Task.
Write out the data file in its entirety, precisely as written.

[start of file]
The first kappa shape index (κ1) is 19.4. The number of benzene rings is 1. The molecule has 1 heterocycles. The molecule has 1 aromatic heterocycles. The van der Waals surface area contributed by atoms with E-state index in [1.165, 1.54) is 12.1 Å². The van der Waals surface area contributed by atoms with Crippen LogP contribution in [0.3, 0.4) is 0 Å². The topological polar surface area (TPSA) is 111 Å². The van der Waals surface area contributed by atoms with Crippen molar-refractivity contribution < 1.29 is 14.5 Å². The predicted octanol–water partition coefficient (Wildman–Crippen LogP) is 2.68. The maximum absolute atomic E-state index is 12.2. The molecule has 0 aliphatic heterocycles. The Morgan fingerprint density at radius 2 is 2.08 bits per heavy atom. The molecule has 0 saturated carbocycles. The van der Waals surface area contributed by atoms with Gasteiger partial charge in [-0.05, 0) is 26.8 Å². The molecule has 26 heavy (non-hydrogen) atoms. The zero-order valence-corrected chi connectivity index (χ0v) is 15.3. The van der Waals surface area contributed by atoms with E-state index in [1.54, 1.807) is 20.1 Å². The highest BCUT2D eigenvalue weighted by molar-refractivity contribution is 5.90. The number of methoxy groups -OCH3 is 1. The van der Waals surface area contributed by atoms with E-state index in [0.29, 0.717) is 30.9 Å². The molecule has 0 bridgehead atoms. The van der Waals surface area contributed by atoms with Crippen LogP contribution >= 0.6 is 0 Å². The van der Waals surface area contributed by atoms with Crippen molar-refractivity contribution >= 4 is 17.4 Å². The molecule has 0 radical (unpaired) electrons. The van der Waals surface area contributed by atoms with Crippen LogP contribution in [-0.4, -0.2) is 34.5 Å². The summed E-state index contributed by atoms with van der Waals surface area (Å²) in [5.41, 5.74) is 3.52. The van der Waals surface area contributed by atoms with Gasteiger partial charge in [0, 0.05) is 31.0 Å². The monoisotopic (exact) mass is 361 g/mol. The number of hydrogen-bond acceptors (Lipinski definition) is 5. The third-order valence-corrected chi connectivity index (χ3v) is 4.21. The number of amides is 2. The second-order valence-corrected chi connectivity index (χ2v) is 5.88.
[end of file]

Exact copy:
The first kappa shape index (κ1) is 19.4. The number of benzene rings is 1. The molecule has 1 heterocycles. The molecule has 1 aromatic heterocycles. The van der Waals surface area contributed by atoms with E-state index in [1.165, 1.54) is 12.1 Å². The van der Waals surface area contributed by atoms with Crippen LogP contribution in [0.3, 0.4) is 0 Å². The topological polar surface area (TPSA) is 111 Å². The van der Waals surface area contributed by atoms with Crippen molar-refractivity contribution < 1.29 is 14.5 Å². The predicted octanol–water partition coefficient (Wildman–Crippen LogP) is 2.68. The maximum absolute atomic E-state index is 12.2. The molecule has 0 aliphatic heterocycles. The Morgan fingerprint density at radius 2 is 2.08 bits per heavy atom. The molecule has 0 saturated carbocycles. The van der Waals surface area contributed by atoms with Gasteiger partial charge in [-0.05, 0) is 26.8 Å². The molecule has 26 heavy (non-hydrogen) atoms. The zero-order valence-corrected chi connectivity index (χ0v) is 15.3. The van der Waals surface area contributed by atoms with E-state index in [1.54, 1.807) is 20.1 Å². The highest BCUT2D eigenvalue weighted by molar-refractivity contribution is 5.90. The number of methoxy groups -OCH3 is 1. The van der Waals surface area contributed by atoms with E-state index in [0.29, 0.717) is 30.9 Å². The molecule has 0 bridgehead atoms. The van der Waals surface area contributed by atoms with Crippen LogP contribution >= 0.6 is 0 Å². The van der Waals surface area contributed by atoms with Crippen molar-refractivity contribution >= 4 is 17.4 Å². The molecule has 0 radical (unpaired) electrons. The van der Waals surface area contributed by atoms with Crippen LogP contribution in [-0.4, -0.2) is 34.5 Å². The summed E-state index contributed by atoms with van der Waals surface area (Å²) in [5.41, 5.74) is 3.52. The van der Waals surface area contributed by atoms with Gasteiger partial charge in [0, 0.05) is 31.0 Å². The monoisotopic (exact) mass is 361 g/mol. The number of hydrogen-bond acceptors (Lipinski definition) is 5. The third-order valence-corrected chi connectivity index (χ3v) is 4.21. The number of amides is 2. The second-order valence-corrected chi connectivity index (χ2v) is 5.88.